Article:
Judge Simon Ward ruled after hearing the prosecution's evidence that Awat Hayas had no case to answer and ordered the Wolverhampton Crown Court jury to find the defendant not guilty of the alleged offence.
Michael Whittingham was walking with a stick outside the borders of a pedestrian crossing in a blind spot for the driver as the lights turned to green in favour of traffic, Wolverhampton Crown Court heard.
The victim passed so close to the front of the stationary lorry he was not visible from the driver's seat and would only have been seen if Mr Hayas was looking at a downward facing mirror in the cab when Mr Whittingham fleetingly came into view, the jury was told.
Police claimed the defendant should have spotted at least one other person who was allegedly on the Pleck Road crossing outside Walsall's Manor Hospital around 2pm on November 11 2016. Motorists must give priority to pedestrians using a crossing when the lights turn green for traffic.
The defendant insisted he had not seen Mr Whittingham, or anybody else, and maintained the crossing was clear when his truck started to slowly move forward.
Ms Caroline Andrews, whose car was at the front of a queue of traffic waiting at the crossing in the opposite direction to the lorry, told the jury: "I noticed the gentleman while preparing to start as the lights changed. He came out of nowhere and had started to cross. He was an arm's length from the truck by the front wheel on the driver's side.
"He was walking slowly with a stick. The truck started to move forward a little and the gentleman got knocked off his feet onto the floor. He was lying across the road under the wheel and was getting crushed as the truck moved forward."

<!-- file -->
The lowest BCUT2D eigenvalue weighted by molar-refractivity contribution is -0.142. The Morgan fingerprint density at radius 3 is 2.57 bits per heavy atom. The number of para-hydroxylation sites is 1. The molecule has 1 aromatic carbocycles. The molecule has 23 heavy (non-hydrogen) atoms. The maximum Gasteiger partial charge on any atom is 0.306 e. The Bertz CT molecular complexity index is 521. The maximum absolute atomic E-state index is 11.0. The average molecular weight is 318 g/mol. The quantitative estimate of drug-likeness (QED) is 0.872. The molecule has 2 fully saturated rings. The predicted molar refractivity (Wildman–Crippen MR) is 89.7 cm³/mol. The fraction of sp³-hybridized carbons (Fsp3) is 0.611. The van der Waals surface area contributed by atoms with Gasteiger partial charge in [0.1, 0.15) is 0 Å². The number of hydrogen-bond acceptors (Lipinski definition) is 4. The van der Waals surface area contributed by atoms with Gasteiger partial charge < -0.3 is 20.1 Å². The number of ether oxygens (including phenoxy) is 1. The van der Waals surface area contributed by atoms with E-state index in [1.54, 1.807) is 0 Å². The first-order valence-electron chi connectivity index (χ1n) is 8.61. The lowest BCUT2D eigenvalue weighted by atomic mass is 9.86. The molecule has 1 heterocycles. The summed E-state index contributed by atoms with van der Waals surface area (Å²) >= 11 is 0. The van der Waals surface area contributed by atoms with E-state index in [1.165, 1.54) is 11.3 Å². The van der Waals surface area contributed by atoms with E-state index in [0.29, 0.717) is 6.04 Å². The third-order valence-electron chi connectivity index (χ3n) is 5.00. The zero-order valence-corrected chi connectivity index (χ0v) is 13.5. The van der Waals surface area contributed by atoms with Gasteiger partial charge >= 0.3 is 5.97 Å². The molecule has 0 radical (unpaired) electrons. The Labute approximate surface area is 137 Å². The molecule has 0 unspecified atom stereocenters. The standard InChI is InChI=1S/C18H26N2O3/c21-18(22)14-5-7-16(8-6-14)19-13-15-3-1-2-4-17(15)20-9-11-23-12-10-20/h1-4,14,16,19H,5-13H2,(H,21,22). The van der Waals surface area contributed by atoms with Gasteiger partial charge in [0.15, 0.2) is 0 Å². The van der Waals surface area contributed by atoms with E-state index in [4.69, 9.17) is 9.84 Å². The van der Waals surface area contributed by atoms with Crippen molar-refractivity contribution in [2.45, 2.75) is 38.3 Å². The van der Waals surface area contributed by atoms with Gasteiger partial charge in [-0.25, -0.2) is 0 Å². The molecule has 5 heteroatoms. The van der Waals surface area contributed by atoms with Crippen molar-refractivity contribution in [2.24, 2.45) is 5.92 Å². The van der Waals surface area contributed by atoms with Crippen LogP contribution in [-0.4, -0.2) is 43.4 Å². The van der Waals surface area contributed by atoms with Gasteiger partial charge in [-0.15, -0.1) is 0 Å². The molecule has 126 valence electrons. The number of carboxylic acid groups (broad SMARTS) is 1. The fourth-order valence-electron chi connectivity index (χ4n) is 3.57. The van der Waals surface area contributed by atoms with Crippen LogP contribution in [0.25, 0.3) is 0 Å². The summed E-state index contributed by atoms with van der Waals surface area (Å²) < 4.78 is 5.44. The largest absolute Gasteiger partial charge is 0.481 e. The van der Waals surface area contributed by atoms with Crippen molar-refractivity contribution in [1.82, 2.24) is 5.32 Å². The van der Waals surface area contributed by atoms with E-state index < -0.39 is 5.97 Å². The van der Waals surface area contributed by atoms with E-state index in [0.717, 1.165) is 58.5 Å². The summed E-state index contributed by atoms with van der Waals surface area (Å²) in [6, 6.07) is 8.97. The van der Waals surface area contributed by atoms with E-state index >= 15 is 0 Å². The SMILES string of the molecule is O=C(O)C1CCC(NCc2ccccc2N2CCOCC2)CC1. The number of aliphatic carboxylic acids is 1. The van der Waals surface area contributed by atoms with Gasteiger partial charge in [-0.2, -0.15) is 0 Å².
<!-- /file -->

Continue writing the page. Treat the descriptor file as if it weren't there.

Mr Hayas, from Luxor Road, Leeds, realised something was wrong and stopped after a person frantically waved at him but Mr Whittingham had been fatally injured and was certified dead.
Mr Keith Goodwin, who had just crossed the road, said: "I got on the crossing while it was still bleeping, indicating it was safe to cross. It must have stopped as soon as I stepped on it and I just focussed on getting to the other side safely.
"After I reached the pavement I heard a commotion behind me and turned to see an elderly gentleman had been pushed to the ground by a lorry."
Pc Darren MacDonald, a Collision Investigation Officer, confirmed the lights were green for traffic when tragedy struck and agreed Mr Whittingham may have been in a blind spot for the truck driver, who also had the sun in his eyes.
The officer maintained CCTV showed at least one other person was on the crossing, meaning pedestrians still had to be given priority by motorists when the accident occured.